Warning: there are spoilers about ‘The Irishman’ in this review
To call ‘The Irishman‘ a gangster movie would be as reductive and misleading as calling ‘Raging Bull’ a boxing movie or ‘The Aviator’ a biopic. While those labels are not necessarily incorrect or misused, they are best employed as rough indications of the universe these stories take place in. Allow the terms gangster, boxing, and biographical, to simply provide a vaguely defined collection of rules in which the story presented to us will maneuver itself.
Firstly, let us briefly examine some of the details. ‘The Irishman’ stars Robert De Niro, Al Pacino, and Joe Pesci, as Frank Sheeran, Jimmy Hoffa, and Russell Bufalino respectively. Ray Romano, Bobby Cannavale, Anna Paquin, Stephen Graham, Stephanie Kurtzuba, Jesse Plemons, and Harvey Keitel are just some of the actors in supporting roles.
Although the life and eventual disappearance of Jimmy Hoffa play a prominent part in the plot, they are not the primary concern here, nor what the film deals with in its totality. What Scorsese focuses on here is Frank Sheeran, a byproduct of the screenplay taking a cue from the book ‘I Heard You Paint Houses’, which was adapted for the movie.
A lot has been said about the de-aging effects employed here and public reaction has been fairly mixed. I will say that the quality of CGI employed to shave years off the look of some of the actors here is not a deal-breaker for myself. However, I will say that it works fine in some instances, but not quite as seamlessly natural in others.
The de-aging effect looks the most acceptable on Pacino, resulting in something that looks like a mixture of the actor in the 90s combined with a nasal prosthesis and a heavy application of makeup. It degrades somewhat when it comes to Pesci, with the texture of his face in some shots being a little plastic-like.
Sadly, I think the digital fountain of youth works the least most effectively on De Niro. In the age in which we mostly see him in, there’s an invisible but very much detectable mismatch between his face and his body, as if there’s a floating specter of a visage hovering right above his neck.
This is exacerbated by an early scene of Frank Sheeran stomping someone lying on the ground. While Frank’s face is more youthful than present-day De Niro, his body, his movement, his energy, they all very much resemble those of a 76-year-old man. As mentioned before, however, none of these are enough to warrant any real concern and can be gradually ignored, your eyes progressively accepting the visuals as you get into the second and third acts of the film.
Scorsese has previous history in delving into the minutiae of scenes that, at least superficially, aren’t particularly exceptional in the realm in which they take place. However, as mundane and commonplace as they are, they represent the more visceral elements of life, taking you deeper into the process than you would normally be privy to. This serves two purposes.
Firstly, it reminds the viewer that hands have to get dirty for the wheels of society to get greased. We see tables busy with plates and half-empty glasses smudged with fingerprints and tanned by liquor or effervescent with beer. We see steaks, potatoes and peas, a somewhat two-dimensional image, at once both plain and working class, but also a luxury. We see the interactions, verbal and non-verbal, in this frantic, raucous setting. The entities occupying it. The unspoken hierarchies. The jagged and flimsy harmony amidst the chaos.
Secondly, while patrons are served their food and drinks, we are served foreshadowing techniques and world-building. For example, early on we see the neck of a chicken getting sliced. This scene happens early on in Frank’s criminal career. A sacrifice, a loss of innocence, the spilling of blood that ultimately is not a big deal if one wants their plate to have meat on it.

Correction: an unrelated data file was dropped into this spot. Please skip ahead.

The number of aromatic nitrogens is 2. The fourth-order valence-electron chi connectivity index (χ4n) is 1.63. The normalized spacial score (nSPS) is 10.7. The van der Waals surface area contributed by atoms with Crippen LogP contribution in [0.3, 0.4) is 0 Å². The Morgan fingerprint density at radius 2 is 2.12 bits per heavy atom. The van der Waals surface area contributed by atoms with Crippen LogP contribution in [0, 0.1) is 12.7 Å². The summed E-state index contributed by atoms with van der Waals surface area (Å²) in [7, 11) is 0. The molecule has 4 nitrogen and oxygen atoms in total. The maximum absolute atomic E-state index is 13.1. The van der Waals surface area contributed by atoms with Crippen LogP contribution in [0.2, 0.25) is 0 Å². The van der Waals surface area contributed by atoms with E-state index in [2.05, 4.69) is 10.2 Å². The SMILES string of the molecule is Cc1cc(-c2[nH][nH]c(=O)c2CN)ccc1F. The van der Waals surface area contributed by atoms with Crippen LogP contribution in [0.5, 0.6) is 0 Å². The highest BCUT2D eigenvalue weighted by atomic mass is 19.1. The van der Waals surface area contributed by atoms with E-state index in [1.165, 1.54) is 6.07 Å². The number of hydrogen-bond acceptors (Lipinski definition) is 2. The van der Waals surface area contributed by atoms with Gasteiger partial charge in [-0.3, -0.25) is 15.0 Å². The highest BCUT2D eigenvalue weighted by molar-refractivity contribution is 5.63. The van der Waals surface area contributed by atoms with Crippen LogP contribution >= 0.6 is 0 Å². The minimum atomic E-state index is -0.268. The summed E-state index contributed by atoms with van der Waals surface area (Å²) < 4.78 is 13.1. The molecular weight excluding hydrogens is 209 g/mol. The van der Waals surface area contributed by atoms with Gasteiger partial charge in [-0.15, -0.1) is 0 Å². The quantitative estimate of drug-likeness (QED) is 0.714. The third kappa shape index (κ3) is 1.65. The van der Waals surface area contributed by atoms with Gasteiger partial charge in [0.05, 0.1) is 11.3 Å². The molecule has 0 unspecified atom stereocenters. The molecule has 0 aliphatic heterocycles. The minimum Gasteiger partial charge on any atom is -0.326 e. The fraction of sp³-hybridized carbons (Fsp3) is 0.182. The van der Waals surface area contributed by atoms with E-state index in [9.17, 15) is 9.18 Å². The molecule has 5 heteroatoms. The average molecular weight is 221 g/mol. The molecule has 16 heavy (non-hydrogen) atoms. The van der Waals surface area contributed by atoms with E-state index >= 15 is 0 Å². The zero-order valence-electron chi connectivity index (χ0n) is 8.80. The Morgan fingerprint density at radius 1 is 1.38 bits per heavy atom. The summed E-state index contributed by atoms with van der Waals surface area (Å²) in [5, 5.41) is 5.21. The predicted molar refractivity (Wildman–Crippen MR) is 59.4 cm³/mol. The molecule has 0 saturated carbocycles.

Further, the busy joint teeming with people boozing it up while discussing underhanded schemes is contrasted with scenes from a Christening. Again, the effect here is two-fold. It highlights the hypocrisy of these men. The belief that they can balance murder, extortion, theft, and all-round violence with a semblance of piety and surface-level respectability.
Moreover, it also signifies Frank’s (De Niro) own baptism, as he is taken under the wing of Russell Bufalino (Pesci), who also becomes Frank’s daughter’s godfather later on. Life has now changed for Frank and the transformation is official, both witnessed and perversely sanctified.
TELL, BEFORE SHOWING
Scorsese uses a variety of tools to tell a story and each tool serves a different purpose. There are instances where one thinks that a more visual way of communicating a point would be more tasteful, more subtle. But that’s not what Scorsese intends here. Certain elements will be made as apparent as possible. Others will be conveyed in less obvious ways. The balance and vacillation between direct and indirect are intentional and work towards the appreciation for the latter.
There’s a moment during the film where Frank (De Niro) walks across a bridge. He needs to discard a pistol. He tells us that this is commonplace, that so many guns have been thrown in the river after someone had used them to murder someone else.
After we are told this, the camera dives into the water, allowing us to scan the iron-rich riverbed. The bottom is peppered with pistols, ostensibly making the aforementioned explanation a needless addition. This is not quite the case.
Scorsese uses voice-over narration, as well as fourth-wall-breaking, to provide emphasis, mild clarification and, most importantly, twisted justification from the point of view of the character talking directly to the audience.
By allowing us to dive into the river along with the pistol we see the full extent of what Frank means. When he says he is not alone in discarding his weapon in the river he doesn’t mean a handful of men. The river has hundreds if not thousands of pistols in it. The narration provides scale.
In regards to the fourth-wall-breaking, we see this exemplified most by Bufalino (Pesci) talking to us after the sanctioning of Jimmy’s (Pacino) imminent execution. It’s succinct and somber. He had to be taken out, we are told.
Another example of the audience being told something before it’s shown on screen is the introduction of Hoffa. The audience is informed of his importance, his popularity, his notoriety. Establishing Hoffa’s character through narration adds a somewhat meta element in the proceedings. The working man needs to unionize. The union needs a leader, someone to talk for the working man. Someone unlike them perhaps; this is America after all. And yet Hoffa himself is spoken about and introduced by someone else before the story’s trajectory begins to bring him into focus. The narration preemptively provides a representation of this man to the audience.
SHOW, DON’T TELL
Scorsese isn’t always as blunt, of course. There are subtler points conveyed to us. We see a giant bear of a man showing unbridled subservience to a man (Russel) half his size. This underlines the hierarchy we’ve been introduced to before in the story.